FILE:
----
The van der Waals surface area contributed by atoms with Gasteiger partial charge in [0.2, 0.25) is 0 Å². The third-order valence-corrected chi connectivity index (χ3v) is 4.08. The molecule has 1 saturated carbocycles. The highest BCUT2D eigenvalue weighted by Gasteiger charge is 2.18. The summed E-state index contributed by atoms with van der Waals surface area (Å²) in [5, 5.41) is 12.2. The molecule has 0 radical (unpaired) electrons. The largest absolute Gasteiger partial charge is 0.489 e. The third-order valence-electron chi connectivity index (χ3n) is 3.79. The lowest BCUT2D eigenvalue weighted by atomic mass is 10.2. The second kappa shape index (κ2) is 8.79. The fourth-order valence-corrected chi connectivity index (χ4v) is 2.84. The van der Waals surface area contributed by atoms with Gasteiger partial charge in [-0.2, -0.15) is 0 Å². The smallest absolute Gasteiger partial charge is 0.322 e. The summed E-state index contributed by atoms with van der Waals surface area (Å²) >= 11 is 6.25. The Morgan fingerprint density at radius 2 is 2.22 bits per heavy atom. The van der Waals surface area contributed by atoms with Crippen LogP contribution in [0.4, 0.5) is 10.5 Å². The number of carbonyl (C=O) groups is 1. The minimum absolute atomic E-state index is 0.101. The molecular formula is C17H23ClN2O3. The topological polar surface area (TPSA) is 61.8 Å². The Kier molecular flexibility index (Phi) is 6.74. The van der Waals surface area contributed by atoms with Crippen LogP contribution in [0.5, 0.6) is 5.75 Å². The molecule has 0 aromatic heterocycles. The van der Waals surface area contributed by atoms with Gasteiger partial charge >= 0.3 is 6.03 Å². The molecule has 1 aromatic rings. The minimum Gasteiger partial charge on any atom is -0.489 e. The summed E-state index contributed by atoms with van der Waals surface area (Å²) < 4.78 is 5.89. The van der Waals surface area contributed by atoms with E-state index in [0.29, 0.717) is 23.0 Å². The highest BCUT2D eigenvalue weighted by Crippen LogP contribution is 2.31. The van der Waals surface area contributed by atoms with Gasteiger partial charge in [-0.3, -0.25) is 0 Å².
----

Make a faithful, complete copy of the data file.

The van der Waals surface area contributed by atoms with Gasteiger partial charge in [0.2, 0.25) is 0 Å². The third-order valence-corrected chi connectivity index (χ3v) is 4.08. The molecule has 1 saturated carbocycles. The highest BCUT2D eigenvalue weighted by Gasteiger charge is 2.18. The summed E-state index contributed by atoms with van der Waals surface area (Å²) in [5, 5.41) is 12.2. The molecule has 0 radical (unpaired) electrons. The largest absolute Gasteiger partial charge is 0.489 e. The third-order valence-electron chi connectivity index (χ3n) is 3.79. The lowest BCUT2D eigenvalue weighted by atomic mass is 10.2. The second kappa shape index (κ2) is 8.79. The fourth-order valence-corrected chi connectivity index (χ4v) is 2.84. The van der Waals surface area contributed by atoms with Gasteiger partial charge in [-0.2, -0.15) is 0 Å². The smallest absolute Gasteiger partial charge is 0.322 e. The summed E-state index contributed by atoms with van der Waals surface area (Å²) >= 11 is 6.25. The Morgan fingerprint density at radius 2 is 2.22 bits per heavy atom. The van der Waals surface area contributed by atoms with Crippen LogP contribution in [0.4, 0.5) is 10.5 Å². The number of carbonyl (C=O) groups is 1. The minimum absolute atomic E-state index is 0.101. The molecular formula is C17H23ClN2O3. The topological polar surface area (TPSA) is 61.8 Å². The Kier molecular flexibility index (Phi) is 6.74. The van der Waals surface area contributed by atoms with Crippen LogP contribution in [0.5, 0.6) is 5.75 Å². The molecule has 0 aromatic heterocycles. The van der Waals surface area contributed by atoms with Gasteiger partial charge >= 0.3 is 6.03 Å². The molecule has 1 aromatic rings. The minimum Gasteiger partial charge on any atom is -0.489 e. The summed E-state index contributed by atoms with van der Waals surface area (Å²) < 4.78 is 5.89. The van der Waals surface area contributed by atoms with E-state index in [0.29, 0.717) is 23.0 Å². The highest BCUT2D eigenvalue weighted by Crippen LogP contribution is 2.31. The van der Waals surface area contributed by atoms with Gasteiger partial charge in [-0.3, -0.25) is 0 Å².